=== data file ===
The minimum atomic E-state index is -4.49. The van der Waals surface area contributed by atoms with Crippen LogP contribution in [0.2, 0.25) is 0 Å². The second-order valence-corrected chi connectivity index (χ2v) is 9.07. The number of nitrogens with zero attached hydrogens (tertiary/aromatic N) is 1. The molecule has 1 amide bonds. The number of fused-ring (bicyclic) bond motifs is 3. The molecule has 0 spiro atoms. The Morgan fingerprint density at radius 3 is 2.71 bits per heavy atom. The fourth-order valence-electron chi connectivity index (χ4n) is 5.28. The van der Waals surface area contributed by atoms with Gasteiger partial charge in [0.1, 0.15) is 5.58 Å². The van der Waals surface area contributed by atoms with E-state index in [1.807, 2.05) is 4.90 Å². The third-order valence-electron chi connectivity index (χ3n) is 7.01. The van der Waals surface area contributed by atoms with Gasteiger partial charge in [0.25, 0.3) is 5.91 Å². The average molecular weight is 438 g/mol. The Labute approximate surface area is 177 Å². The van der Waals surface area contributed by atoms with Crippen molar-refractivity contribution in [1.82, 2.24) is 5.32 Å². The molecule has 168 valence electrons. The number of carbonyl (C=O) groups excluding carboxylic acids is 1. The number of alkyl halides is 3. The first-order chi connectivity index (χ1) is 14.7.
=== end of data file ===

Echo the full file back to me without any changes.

The minimum atomic E-state index is -4.49. The van der Waals surface area contributed by atoms with Crippen LogP contribution in [0.2, 0.25) is 0 Å². The second-order valence-corrected chi connectivity index (χ2v) is 9.07. The number of nitrogens with zero attached hydrogens (tertiary/aromatic N) is 1. The molecule has 1 amide bonds. The number of fused-ring (bicyclic) bond motifs is 3. The molecule has 0 spiro atoms. The Morgan fingerprint density at radius 3 is 2.71 bits per heavy atom. The fourth-order valence-electron chi connectivity index (χ4n) is 5.28. The van der Waals surface area contributed by atoms with Gasteiger partial charge in [0.1, 0.15) is 5.58 Å². The van der Waals surface area contributed by atoms with E-state index in [1.807, 2.05) is 4.90 Å². The third-order valence-electron chi connectivity index (χ3n) is 7.01. The van der Waals surface area contributed by atoms with Gasteiger partial charge in [0.25, 0.3) is 5.91 Å². The average molecular weight is 438 g/mol. The Labute approximate surface area is 177 Å². The van der Waals surface area contributed by atoms with Crippen molar-refractivity contribution in [1.82, 2.24) is 5.32 Å². The molecule has 168 valence electrons. The number of carbonyl (C=O) groups excluding carboxylic acids is 1. The number of alkyl halides is 3. The first-order chi connectivity index (χ1) is 14.7.